The supply 90 may also be a different vehicle or generating device having an electrical system of higher output voltage than the vehicle 10. The cable 80 from the device 90 is attached to the connector 36 to power the line 38 with the relatively high voltage. The operator then depresses the jump start switch 56 on the vehicle 10 to close the relay 44 and connect the device with the discharged or disabled battery 42 via line 43. By holding the switch 56 closed, the battery 42 can be charged with the higher voltage device. Since the operator must keep the switch 56 depressed for the charging action, the possibility of damage caused by overcharging is substantially reduced. If the operator desires to start the vehicle from the alternate higher voltage device 90, he must simultaneously operate the switches 24 and 56. Since positive action in the form of simultaneous operation of the offset switches using both hands is required on the part of the operator, there is less likelihood of damage resulting from inadvertently operating the starter too long from the higher voltage device.
In the alternate embodiment of FIG. 3, the jump start circuit 40′ includes a normally closed relay or switch 44′ located on the vehicle 10 and connected to a jump start controller 100, also located on the vehicle 10. The controller 100 senses the voltage at the battery 42, the charge acceptance of the battery 42, the amount of time over-charge voltage has been applied, the number of closings of the relay 44′, and whether or not vehicle starting is attempted. Based on the conditions sensed, the controller opens the relay 44′ to prevent overcharging and damage to the electrical system of the vehicle 10. Since the relay 44′ is normally closed, use of the vehicle 10 to jump start or provide battery boost to another vehicle is facilitated. The operator simply plugs in a jump cable 80 to the connector 36 and connects the cable to the electrical system of the disabled vehicle (10).
The circuit 40′ includes a microcontroller 120 powered through a terminal 122 connected to a controlled voltage source including a zener diode 124 and capacitor 126. A reverse polarity protection diode 128 and a current limiting resistor 130 connect the terminal to the line 38. The zener diode 124 limits the voltage at 122 to approximately 5 volts (Vcc). A voltage divider including resistors 132 and 134 and capacitor 136 is connected to a sensing terminal 138 of the microcontroller 120 and to the line 43 to provide a signal to the microcontroller indicative of the voltage level at the vehicle battery 42.
A relay driver 140 is connected to an output terminal 142 and to control input 144 of the relay 44′. The driver 140 includes an NPN transistor 150 having a grounded emitter and a base connected through a resistor 152 to the output terminal 142 and through a resistor 154 to ground. The collector of the transistor 150 is connected through resistors 156 and 158 to the power line 38 via diode 128. A PNP transistor 160 includes a collector connected to ground through a diode 162 and to the control input 144. The emitter is connected to the power line via diode 128.
Selected terminals of the microcontroller 120 can be configured as either an input or an output. The terminal 138 is first configured as an output and grounded to fully discharge the capacitor 136. Thereafter, the terminal 138 is configured as an input, which allows the capacitor 136 to start charging. The rate of charge is determined by the voltage at the battery 42. The microcontroller 120 monitors the time required for the capacitor 136 to charge to a threshold voltage which preferably is a half of Vcc, or about 2.5 volts. Based on the time to reach the threshold voltage, the microcontroller calculates the voltage applied to the RC circuit 132,134 and 136. The cycle is then repeated with the microcontroller reconfiguring the terminal 138 as an output, grounding the terminal and discharging the capacitor 136. This method of voltage determination facilitates use of an inexpensive microcontroller without analog to digital converters.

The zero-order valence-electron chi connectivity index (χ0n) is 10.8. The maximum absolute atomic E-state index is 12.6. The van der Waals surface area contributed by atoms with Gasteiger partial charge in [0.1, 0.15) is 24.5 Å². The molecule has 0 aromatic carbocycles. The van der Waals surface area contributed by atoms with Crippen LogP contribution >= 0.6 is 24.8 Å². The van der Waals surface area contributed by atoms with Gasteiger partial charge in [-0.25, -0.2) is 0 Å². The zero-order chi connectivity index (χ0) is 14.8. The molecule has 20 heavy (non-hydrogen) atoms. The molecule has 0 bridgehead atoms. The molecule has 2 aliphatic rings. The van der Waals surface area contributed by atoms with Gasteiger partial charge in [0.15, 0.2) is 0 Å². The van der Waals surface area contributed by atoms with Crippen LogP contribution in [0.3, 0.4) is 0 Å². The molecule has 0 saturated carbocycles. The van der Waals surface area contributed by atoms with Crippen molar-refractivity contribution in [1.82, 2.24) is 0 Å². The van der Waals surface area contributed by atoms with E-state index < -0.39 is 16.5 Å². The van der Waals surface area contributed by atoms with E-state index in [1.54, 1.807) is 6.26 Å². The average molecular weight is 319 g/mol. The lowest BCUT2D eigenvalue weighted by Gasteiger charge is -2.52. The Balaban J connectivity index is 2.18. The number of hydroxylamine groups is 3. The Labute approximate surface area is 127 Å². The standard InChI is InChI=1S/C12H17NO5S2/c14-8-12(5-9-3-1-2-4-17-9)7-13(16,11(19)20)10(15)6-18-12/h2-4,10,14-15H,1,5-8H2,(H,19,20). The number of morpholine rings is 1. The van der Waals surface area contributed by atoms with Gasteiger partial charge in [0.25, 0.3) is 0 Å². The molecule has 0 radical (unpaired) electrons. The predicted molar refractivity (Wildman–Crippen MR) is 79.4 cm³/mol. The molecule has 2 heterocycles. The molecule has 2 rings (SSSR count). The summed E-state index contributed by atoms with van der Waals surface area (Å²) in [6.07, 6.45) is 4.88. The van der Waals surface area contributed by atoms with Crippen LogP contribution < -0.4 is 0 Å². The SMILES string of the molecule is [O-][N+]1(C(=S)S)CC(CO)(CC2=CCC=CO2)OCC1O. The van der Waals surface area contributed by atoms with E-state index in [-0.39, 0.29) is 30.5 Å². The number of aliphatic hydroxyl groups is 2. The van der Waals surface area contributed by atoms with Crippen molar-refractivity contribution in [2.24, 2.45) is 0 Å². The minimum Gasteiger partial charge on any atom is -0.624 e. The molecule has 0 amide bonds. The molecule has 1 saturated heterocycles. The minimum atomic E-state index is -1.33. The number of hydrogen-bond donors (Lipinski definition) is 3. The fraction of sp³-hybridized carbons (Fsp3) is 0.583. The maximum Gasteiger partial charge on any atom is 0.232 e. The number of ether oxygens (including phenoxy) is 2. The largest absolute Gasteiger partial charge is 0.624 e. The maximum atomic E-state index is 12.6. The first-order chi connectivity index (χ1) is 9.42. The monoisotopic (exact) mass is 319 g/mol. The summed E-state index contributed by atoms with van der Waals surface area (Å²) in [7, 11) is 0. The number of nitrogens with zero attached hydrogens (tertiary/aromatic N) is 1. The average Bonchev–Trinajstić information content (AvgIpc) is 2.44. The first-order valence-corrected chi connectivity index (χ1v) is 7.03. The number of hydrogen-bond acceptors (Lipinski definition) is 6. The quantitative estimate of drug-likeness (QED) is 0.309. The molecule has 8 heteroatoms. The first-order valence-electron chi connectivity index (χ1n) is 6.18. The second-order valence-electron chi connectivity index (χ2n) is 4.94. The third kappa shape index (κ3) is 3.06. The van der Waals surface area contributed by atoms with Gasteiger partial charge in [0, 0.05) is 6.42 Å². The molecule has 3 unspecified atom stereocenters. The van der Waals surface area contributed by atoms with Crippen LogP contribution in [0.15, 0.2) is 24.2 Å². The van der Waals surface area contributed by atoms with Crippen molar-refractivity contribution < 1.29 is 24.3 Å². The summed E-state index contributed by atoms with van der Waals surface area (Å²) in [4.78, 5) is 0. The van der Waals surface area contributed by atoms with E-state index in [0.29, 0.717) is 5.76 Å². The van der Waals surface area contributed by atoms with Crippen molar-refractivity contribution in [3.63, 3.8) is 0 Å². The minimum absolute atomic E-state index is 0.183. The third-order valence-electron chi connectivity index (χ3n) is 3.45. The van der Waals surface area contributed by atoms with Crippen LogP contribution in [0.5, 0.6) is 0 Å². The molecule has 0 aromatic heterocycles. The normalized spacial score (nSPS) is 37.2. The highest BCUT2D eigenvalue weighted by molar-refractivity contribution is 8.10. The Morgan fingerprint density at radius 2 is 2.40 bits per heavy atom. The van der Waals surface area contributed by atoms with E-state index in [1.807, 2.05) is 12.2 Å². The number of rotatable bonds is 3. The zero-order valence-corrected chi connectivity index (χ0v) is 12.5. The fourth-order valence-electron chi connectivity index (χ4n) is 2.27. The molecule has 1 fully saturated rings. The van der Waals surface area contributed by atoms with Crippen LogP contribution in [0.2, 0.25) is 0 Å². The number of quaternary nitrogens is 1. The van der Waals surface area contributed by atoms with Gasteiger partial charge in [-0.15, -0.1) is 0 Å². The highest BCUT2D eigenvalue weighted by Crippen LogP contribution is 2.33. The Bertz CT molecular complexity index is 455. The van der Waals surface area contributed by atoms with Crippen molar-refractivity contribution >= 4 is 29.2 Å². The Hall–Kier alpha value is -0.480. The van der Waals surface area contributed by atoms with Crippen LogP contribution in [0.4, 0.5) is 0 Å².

When the time required to charge the capacitor to the threshold level is indicative of a voltage level of a charged battery, the microcontroller changes the output terminal 142 from a low to a high or on condition which turns on the transistors 150 and 160 and activates the relay 44′ to open the circuit between the alternate voltage supply and the battery 42. Over-voltage protection is thus provided.
If the voltage at the battery 42 drops, for example, when the starter 26 is engaged, the microcontroller sets the terminal 142 low to turn off the transistors 150 and 160 and close the relay 44′ to provide battery charging and/or starter boost. The number of times the relay 44′ is cycled and the timing of the cycles is monitored by the microcontroller 120 to provide an indication of the charge accumulation on the battery 42, the amount of time the starter has been activated and the number of cycles of starter operation with the alternate voltage device 90. A separate terminal of the controller 120 may also be connected to the starter terminal of the switch 24 to monitor actual starter boost time. If the boost time is too long or if an excessive number of boosted starter cycles are detected for a given period of time, the controller will open the relay 44′. Rapid relay cycling can indicate that the battery 42 is defective.
By way of example only, the following components have been found to provide good system operation:
130 & 156
132 & 134
152 & 154
Having described the preferred embodiment, it will become apparent that various modifications can be made without departing from the scope of the invention as defined in the accompanying claims.
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|U.S. Classification||307/10.7, 320/105, 307/10.6, 320/104|
|Cooperative Classification||H02J2001/006, F02N11/14|
|Jul 1, 1999||AS||Assignment|
Owner name: DEERE & COMPANY, ILLINOIS
Free format text: ASSIGNMENT OF ASSIGNORS INTEREST;ASSIGNORS:HOUGH, BARRY MICHAEL;SHOEMAKER, JIM MILTON;REEL/FRAME:010079/0434
Effective date: 19990629
|Jan 18, 2005||FPAY||Fee payment|
Year of fee payment: 4
|Mar 2, 2009||FPAY||Fee payment|
Year of fee payment: 8
|Feb 28, 2013||FPAY||Fee payment|
Year of fee payment: 12